As soon as we got to the largest city in Bolivia we checked in and went to the Zoo. Lonely planet said they had sloths roaming around the zoo. I like sloths, I would even put them on my top five awesome animals list. Within 5 minutes of arriving at the Zoo we saw the Sloth, climbing down a tree onto the roof of a birdcage. He tried to get down but wasn’t able to and had to get back into the tree. That whole process took a full twenty minutes. That was the highlight of the zoo visit.
Category Archives: Bolivia
Q and the Crimson Lagoon of Doom
Q in La Paz; High Altitude and Coca leaves.
First Encounters: Q in the Valley of the Moon
Fishy tales. Q on Isla de Pescada in the Salt Desert.
The launch of Q from the Salar de Uyuni
Q and the Stone Desert Tree of Wisdom.
Q and the Crimson Lagoon of Doom II
We didn’t get a guide when we visited El Fuerte in Samaipata, so all our information came from the information booklet and map we got when we bought our entrance tickets. So here is some information from Wikipedia about the site because anything I’ve remembered about the place is probably blurry and wrong. The taxi driver mentioned though it is the largest piece of rock in the world. I don’t think that’s true because El Penol in Colombia looked larger than this one, but this one is kinda buried, so its hard to judge its true size.
El Fuerte de Samaipata (Fort Samaipata), also known simply as ‘El Fuerte’, is an archaeological site in the eastern foothills of the Bolivian Andes.
It is not actually a military fortification but it is generally considered a pre-Columbian religious site, built by the Chané people, a pre-Inca culture of Arawak origin.
More recently, it has been pronounced to be an ancient flying object launching and landing site by the pseudoarcheologist Erich Von Daniken.
Not much to write about Sucre. Or about the photo’s. We were kinda tired I guess. So here are some travel quotations:
“Our Nature lies in movement; complete calm is death.”
“Too often. . .I would hear men boast of the miles covered that day, rarely of what they had seen.”
“Stop worrying about the potholes in the road and celebrate the journey.” Fitzhugh Mullan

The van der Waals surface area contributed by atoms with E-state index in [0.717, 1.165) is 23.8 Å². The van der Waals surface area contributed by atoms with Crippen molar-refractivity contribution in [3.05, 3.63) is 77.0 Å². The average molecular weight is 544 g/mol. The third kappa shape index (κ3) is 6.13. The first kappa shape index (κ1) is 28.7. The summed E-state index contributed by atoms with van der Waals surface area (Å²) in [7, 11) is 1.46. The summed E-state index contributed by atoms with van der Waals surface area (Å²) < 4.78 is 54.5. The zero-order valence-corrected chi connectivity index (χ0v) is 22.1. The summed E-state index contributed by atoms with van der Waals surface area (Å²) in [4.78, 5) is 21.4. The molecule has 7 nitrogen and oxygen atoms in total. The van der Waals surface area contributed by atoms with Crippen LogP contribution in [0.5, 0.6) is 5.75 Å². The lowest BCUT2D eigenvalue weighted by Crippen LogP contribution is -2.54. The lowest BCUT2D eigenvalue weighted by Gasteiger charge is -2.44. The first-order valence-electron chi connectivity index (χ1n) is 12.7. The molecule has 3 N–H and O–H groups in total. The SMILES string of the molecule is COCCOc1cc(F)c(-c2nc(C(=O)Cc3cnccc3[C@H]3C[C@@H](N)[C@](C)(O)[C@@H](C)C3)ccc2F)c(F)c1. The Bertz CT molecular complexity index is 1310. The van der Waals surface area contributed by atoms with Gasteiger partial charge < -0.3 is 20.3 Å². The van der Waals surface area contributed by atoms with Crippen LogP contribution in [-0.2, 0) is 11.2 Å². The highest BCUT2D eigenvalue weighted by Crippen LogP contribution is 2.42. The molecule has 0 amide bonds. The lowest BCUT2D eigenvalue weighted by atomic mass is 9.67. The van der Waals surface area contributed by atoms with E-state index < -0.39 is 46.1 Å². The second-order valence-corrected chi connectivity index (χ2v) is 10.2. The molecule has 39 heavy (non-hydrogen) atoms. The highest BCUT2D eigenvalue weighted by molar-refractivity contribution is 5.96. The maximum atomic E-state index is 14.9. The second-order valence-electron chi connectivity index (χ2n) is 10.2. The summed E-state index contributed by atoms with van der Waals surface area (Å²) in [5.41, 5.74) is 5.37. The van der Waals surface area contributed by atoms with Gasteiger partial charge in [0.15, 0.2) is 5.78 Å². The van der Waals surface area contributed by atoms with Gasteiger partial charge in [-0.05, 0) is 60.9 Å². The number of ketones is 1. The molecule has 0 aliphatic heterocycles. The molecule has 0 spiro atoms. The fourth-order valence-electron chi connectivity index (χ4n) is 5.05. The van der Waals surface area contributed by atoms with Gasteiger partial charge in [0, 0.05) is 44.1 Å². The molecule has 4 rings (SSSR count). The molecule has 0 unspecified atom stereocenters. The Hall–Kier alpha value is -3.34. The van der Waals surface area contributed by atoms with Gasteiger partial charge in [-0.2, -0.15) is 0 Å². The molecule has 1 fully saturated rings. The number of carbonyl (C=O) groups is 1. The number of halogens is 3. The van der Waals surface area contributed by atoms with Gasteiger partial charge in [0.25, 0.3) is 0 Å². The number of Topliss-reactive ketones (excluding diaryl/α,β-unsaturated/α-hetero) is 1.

“Bizarre travel plans are dancing lessons from God.”
“The traveller sees what he sees, the tourist sees what he has come to see.”
G. K. Chesterton
“One always begins to forgive a place as soon as it’s left behind.”
The Moon Valley is aptly named. There is no oxygen, its made of cheese and gravity is 0.16 of Earth’s gravity (thanks wikipedia). We took a local bus and got there after about 30 minutes from La Paz. There was nobody else there so we had the whole place to ourselves. It is a surreal place and it’s hard to do justice of the scale of the place with photographs. I wouldn’t really recommend it unlike us you were stuck in La Paz for a few days due to the many strikes Bolivia seems to experience. Which leads to roadblocks.
This was my most anticipated place during our whole South American trip. the photo’s I’ve seen of this place are surreal. And a surreal place it is. I didn’t know that surrounding the massive salt desert there were so many lagoons, volcanoes, wildlife. I wish I was more of a landscape photography guy so I could have taken more interesting photo’s but those 3 days were unforgettable.
The blue part is the former sea which is now the largest salt desert in the world.
1200 year old Cactus. Now dead.
One of my camera’s; the sprocketrocket
Building stones made from salt. One village we passed through had all the houses made from salt.
Our tour jeep. Didn’t look that great, but was very comfortable.
I like fairs and carnivals. Especially in countries where safety regulations aren’t a high priority. Sitting in a chair made out of welded car-parts, looking at the uncovered dirty rusty diesel engine that makes the whole ride go and no safety barriers is what creates true adrenaline. Knowing that besides fun, a ride to a dirty hospital is a real possibility is what makes a thrill ride really a thrill.
Seriously no safety barriers and some seats did not have a chain you could put around yourself, so you better hold tight.
High Altitude Soccer (4 km)
The officials were escorted of the field during half time and at the end of the game by the local version of the riot police. It made me wonder what happened that put that rule in place.